Copy and paste the following code into it. (Remember to paste in nano at the cursor, just right click the mouse button).

#include <core.h> // Required first line to run on pcDuino
int ledPin = 8;
int buttonPin = 7;
// variables will change:
int buttonState = 0; // variable for reading the pushbutton status
 
void setup() {
// initialize the LED pin as an output:
pinMode(ledPin, OUTPUT);
// initialize the pushbutton pin as an input:
pinMode(buttonPin, INPUT);
}
 
void loop(){
// read the state of the pushbutton value:
buttonState = digitalRead(buttonPin);
 
// check if the pushbutton is pressed.
// if it is, the buttonState is HIGH:
if (buttonState == HIGH) {
// turn LED on:
digitalWrite(ledPin, HIGH);
}
else {
// turn LED off:
digitalWrite(ledPin, LOW);
}
}

Above sketch modified from http://arduino.cc/en/tutorial/button

Modify the Makefile and compile

Now we need to add this new sketch to the Makefile in the samples folder. Open the Makefile with nano (or your favourite text editor)

ubuntu@ubuntu:~/c_enviroment/sample$ nano Makefile

You will see a section that lists all the OBJS something like:

OBJS = io_test adc_test pwm_test spi_test adxl345_test serial_test liquidcrystal_i2c liquidcrystal_spi interrupt_test tone_test
OBJS += linker_led_test linker_potentiometer_test linker_tilt_test linker_light_sensor_test linker_button_test
OBJS += linker_touch_sensor_test linker_magnetic_sensor_test linker_temperature_sensor_test linker_joystick_test
OBJS += linker_rtc_test linker_sound_sensor_test linker_buzzer_test linker_hall_sensor_test linker_led_bar_test linker_relay_test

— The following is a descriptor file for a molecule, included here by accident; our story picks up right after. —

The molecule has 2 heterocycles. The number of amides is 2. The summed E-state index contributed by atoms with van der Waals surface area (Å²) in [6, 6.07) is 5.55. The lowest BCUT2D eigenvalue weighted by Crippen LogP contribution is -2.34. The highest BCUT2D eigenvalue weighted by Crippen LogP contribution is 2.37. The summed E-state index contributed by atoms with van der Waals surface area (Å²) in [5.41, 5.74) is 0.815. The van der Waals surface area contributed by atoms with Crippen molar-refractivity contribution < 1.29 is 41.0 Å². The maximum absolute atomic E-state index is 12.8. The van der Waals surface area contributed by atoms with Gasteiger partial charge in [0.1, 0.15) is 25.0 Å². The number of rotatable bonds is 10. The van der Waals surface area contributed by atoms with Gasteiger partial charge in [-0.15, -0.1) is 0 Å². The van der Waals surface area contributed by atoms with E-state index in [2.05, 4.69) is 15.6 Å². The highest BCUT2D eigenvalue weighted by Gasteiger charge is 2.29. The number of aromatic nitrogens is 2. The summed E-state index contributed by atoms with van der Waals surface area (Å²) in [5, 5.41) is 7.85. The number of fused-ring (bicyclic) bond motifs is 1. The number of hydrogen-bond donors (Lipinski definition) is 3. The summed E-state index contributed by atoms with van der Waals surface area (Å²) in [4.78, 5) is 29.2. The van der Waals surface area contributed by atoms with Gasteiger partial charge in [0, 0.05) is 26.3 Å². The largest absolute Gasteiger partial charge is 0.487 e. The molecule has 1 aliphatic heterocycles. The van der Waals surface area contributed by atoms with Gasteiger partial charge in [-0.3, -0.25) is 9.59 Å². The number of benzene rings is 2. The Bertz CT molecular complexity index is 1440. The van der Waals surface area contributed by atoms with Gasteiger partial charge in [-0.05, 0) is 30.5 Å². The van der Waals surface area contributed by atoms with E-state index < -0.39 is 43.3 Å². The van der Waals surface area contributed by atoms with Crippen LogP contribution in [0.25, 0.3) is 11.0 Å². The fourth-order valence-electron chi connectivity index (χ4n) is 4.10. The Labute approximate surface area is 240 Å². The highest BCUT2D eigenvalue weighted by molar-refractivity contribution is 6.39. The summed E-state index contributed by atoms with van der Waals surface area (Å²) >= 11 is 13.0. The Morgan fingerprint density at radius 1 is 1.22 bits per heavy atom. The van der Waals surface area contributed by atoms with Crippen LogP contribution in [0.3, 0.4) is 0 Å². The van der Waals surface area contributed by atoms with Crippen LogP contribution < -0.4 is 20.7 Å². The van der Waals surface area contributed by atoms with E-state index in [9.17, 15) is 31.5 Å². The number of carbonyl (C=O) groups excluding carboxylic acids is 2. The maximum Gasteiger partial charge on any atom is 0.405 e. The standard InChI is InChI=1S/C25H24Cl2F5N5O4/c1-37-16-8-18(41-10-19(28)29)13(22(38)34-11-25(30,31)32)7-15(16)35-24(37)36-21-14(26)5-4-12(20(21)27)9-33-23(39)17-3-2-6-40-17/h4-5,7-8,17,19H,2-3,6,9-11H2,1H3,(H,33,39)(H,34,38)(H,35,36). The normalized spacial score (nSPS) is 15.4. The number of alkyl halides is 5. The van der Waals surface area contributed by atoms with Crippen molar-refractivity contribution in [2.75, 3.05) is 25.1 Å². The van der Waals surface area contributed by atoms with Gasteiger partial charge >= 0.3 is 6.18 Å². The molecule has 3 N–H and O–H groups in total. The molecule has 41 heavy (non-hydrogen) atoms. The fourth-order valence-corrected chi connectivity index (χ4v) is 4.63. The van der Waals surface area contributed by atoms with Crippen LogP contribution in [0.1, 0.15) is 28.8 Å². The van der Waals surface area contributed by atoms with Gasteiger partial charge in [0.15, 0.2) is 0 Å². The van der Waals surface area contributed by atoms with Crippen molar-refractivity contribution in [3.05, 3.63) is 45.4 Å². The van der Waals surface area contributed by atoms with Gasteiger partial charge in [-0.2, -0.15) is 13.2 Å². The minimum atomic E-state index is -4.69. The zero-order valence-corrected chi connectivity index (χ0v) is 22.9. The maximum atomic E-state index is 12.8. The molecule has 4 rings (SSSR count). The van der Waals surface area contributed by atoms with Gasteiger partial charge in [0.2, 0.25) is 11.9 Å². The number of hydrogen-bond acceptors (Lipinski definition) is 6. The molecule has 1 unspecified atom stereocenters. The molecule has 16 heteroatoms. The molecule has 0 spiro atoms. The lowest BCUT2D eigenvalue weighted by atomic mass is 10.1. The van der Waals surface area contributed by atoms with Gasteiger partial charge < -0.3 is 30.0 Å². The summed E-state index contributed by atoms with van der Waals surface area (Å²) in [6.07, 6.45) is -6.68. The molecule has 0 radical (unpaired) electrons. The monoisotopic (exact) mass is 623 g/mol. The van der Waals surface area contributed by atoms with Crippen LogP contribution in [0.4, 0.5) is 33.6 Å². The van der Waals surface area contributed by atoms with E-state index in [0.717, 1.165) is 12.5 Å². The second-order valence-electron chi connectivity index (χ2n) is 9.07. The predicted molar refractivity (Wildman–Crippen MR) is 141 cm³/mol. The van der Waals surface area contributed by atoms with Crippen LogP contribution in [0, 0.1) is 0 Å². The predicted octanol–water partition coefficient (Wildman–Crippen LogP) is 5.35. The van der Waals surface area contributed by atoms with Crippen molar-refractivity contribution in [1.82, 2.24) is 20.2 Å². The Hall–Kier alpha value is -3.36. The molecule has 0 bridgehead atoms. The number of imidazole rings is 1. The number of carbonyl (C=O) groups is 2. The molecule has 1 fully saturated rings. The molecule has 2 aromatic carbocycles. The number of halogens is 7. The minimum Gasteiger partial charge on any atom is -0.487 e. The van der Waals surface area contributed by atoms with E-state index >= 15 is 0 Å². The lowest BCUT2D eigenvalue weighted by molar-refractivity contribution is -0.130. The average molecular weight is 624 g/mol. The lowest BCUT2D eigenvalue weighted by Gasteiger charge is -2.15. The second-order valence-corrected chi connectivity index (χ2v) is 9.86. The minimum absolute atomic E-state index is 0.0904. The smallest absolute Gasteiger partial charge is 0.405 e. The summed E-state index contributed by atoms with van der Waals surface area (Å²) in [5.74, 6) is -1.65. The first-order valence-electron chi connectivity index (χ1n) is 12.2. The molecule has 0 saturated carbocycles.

OBJS += pn532_readAllMemoryBlocks pn532readMifareMemory pn532readMifareTargetID pn532writeMifareMemory

We’re going to add a line to the end of this with the name of the scketch we just created:

OBJS += button_led

Note, we don’t put the .c on the end.
Save the file and exit nano using <CTRL>X with a y and <enter>
We now run make by typing

ubuntu@ubuntu:~/c_enviroment/sample$ make

You should see a whole bunch of text with the end being:

button_led.c -o ../output/test/button_led ../libarduino.a

If all went well, you can go to the output/test folder and find your executable you have created:

ubuntu@ubuntu:~/c_enviroment/sample$ cd ../output/test/
ubuntu@ubuntu:~/c_enviroment/output/test$ ll

and will see:

total 676
drwxrwxr-x 2 ubuntu ubuntu 4096 Apr 27 07:51 ./
drwxrwxr-x 3 ubuntu ubuntu 4096 Apr 27 06:49 ../
-rwxrwxr-x 1 ubuntu ubuntu 13868 Apr 27 07:51 adc_test*
-rwxrwxr-x 1 ubuntu ubuntu 28284 Apr 27 07:51 adxl345_test*
-rwxrwxr-x 1 ubuntu ubuntu 13668 Apr 27 07:51 button_led*
…..(not showing rest of listing here)

Run your sketch

To run it, once you have wired up a switch and led to the right pins, type:

ubuntu@ubuntu:~/c_enviroment/output/test$ ./button_led

To stop the program, <Ctrl>C

A quick re-cap

Add #include <core.h> to the top of your sketch.

Create your sketch in the samples folder (if your familiar with linux, makefiles, and compiling code, you could set up your own)
Add the filename to the Makefile in the samples folder in the OBJS section without the .c
Run make
Run the executable from the output/test folder.
You can introduce command line arguments into your sketch to make it more transportable.